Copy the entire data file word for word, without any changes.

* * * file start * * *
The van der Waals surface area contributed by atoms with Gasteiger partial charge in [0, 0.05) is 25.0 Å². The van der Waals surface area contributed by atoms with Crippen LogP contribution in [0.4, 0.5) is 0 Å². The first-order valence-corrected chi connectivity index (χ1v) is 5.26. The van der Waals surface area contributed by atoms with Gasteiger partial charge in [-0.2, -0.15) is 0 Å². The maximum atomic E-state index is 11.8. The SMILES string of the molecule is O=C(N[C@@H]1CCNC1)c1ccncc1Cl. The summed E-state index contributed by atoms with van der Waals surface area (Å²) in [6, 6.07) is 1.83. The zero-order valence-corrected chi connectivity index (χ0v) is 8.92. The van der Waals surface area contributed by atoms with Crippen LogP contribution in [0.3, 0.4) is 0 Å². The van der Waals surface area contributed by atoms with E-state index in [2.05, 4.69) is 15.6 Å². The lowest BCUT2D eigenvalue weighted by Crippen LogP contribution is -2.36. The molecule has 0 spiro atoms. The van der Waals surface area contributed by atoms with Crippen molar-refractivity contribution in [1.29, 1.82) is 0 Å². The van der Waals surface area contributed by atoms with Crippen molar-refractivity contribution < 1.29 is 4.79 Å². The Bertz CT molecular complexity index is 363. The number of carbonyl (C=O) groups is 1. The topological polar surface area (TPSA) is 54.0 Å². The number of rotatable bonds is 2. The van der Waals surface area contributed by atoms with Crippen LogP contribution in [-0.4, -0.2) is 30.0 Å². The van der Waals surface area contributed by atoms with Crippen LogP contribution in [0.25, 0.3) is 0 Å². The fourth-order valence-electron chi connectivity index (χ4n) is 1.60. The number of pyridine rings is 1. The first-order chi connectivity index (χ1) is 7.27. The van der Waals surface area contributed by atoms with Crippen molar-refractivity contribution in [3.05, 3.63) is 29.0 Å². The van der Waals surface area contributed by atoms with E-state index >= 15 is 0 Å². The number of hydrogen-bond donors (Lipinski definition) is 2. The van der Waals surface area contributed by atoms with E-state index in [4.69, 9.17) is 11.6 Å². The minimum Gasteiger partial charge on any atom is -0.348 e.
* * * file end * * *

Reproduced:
The van der Waals surface area contributed by atoms with Gasteiger partial charge in [0, 0.05) is 25.0 Å². The van der Waals surface area contributed by atoms with Crippen LogP contribution in [0.4, 0.5) is 0 Å². The first-order valence-corrected chi connectivity index (χ1v) is 5.26. The van der Waals surface area contributed by atoms with Gasteiger partial charge in [-0.2, -0.15) is 0 Å². The maximum atomic E-state index is 11.8. The SMILES string of the molecule is O=C(N[C@@H]1CCNC1)c1ccncc1Cl. The summed E-state index contributed by atoms with van der Waals surface area (Å²) in [6, 6.07) is 1.83. The zero-order valence-corrected chi connectivity index (χ0v) is 8.92. The van der Waals surface area contributed by atoms with Crippen LogP contribution in [0.3, 0.4) is 0 Å². The van der Waals surface area contributed by atoms with E-state index in [2.05, 4.69) is 15.6 Å². The lowest BCUT2D eigenvalue weighted by Crippen LogP contribution is -2.36. The molecule has 0 spiro atoms. The van der Waals surface area contributed by atoms with Crippen molar-refractivity contribution in [1.29, 1.82) is 0 Å². The van der Waals surface area contributed by atoms with Crippen molar-refractivity contribution < 1.29 is 4.79 Å². The Bertz CT molecular complexity index is 363. The number of carbonyl (C=O) groups is 1. The topological polar surface area (TPSA) is 54.0 Å². The number of rotatable bonds is 2. The van der Waals surface area contributed by atoms with Crippen LogP contribution in [-0.4, -0.2) is 30.0 Å². The van der Waals surface area contributed by atoms with Crippen LogP contribution in [0.25, 0.3) is 0 Å². The fourth-order valence-electron chi connectivity index (χ4n) is 1.60. The number of pyridine rings is 1. The first-order chi connectivity index (χ1) is 7.27. The van der Waals surface area contributed by atoms with Crippen molar-refractivity contribution in [3.05, 3.63) is 29.0 Å². The van der Waals surface area contributed by atoms with E-state index >= 15 is 0 Å². The number of hydrogen-bond donors (Lipinski definition) is 2. The van der Waals surface area contributed by atoms with E-state index in [4.69, 9.17) is 11.6 Å². The minimum Gasteiger partial charge on any atom is -0.348 e.